You can create and save queries for common filters, then pin the most important queries to a portal dashboard so you'll always know if events that meet your criteria have occurred.

  4. Filter the view to a particular resource group over the last week, then click the Save button.

    Save activity log query

  5. Now, click the Pin button.

    Click pin for activity log

    Most of the views in this walkthrough can be pinned to a dashboard. This helps you create a single source of information for operational data on your services.

  6. Return to your dashboard. You can now see that the query (and number of results) is displayed in your dashboard. This is useful if you want to quickly see any high-profile actions that have occurred recently in your subscription, for example a new role was assigned or a VM was deleted.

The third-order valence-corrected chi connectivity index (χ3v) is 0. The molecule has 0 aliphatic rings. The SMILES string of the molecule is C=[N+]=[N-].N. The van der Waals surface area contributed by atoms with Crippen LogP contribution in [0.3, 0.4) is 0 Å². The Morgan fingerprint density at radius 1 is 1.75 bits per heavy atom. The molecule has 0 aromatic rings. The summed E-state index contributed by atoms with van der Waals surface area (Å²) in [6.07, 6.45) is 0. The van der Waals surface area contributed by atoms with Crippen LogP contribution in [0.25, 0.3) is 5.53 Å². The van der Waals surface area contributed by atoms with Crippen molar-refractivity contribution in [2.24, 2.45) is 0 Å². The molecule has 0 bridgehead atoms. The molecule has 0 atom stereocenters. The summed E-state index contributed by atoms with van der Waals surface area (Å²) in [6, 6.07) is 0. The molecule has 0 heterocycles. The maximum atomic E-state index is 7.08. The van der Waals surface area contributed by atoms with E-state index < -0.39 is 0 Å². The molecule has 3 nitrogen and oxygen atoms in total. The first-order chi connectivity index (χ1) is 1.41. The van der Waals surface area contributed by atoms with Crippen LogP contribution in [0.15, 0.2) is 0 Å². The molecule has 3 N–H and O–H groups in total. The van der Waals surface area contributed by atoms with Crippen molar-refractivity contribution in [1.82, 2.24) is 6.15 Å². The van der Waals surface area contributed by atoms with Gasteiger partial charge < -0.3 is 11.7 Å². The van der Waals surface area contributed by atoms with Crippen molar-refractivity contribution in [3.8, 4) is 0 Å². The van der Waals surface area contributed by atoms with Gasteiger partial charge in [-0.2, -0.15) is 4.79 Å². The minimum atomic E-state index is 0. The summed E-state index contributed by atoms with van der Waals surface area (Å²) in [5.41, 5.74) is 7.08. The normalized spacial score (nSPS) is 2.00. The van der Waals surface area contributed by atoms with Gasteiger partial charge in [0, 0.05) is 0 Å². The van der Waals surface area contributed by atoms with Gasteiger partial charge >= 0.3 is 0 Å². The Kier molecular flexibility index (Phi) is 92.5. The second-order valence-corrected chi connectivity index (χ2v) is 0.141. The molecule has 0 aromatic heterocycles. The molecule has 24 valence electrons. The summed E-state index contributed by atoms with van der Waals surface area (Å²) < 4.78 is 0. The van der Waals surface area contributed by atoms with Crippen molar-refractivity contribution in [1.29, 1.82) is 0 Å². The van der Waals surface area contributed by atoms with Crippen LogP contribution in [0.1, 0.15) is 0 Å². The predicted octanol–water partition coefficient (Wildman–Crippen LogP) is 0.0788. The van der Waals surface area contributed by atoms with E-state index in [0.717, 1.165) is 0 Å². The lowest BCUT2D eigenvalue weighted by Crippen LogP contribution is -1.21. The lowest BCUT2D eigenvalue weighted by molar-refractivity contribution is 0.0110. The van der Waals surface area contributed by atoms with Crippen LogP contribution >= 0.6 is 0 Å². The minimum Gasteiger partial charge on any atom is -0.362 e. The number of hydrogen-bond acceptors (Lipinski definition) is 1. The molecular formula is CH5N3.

Activity logs pinned to dashboard

  7. Return to the Monitor tile and click the Metrics section. You first need to select a resource by filtering and selecting using the drop-down options at the top of the blade.

    Filter resource for metrics

    All Azure resources emit metrics. This view brings together all metrics in a single pane of glass so you can easily understand how your resources are performing. Also, check out our brand new metric charting experience by clicking on the Metrics (preview) tab.

  8. Once you have selected a resource, all available metrics appear on the left side of the blade. You can chart multiple metrics at once by selecting metrics and modify the graph type and time range. You can also view all metric alerts set on this resource.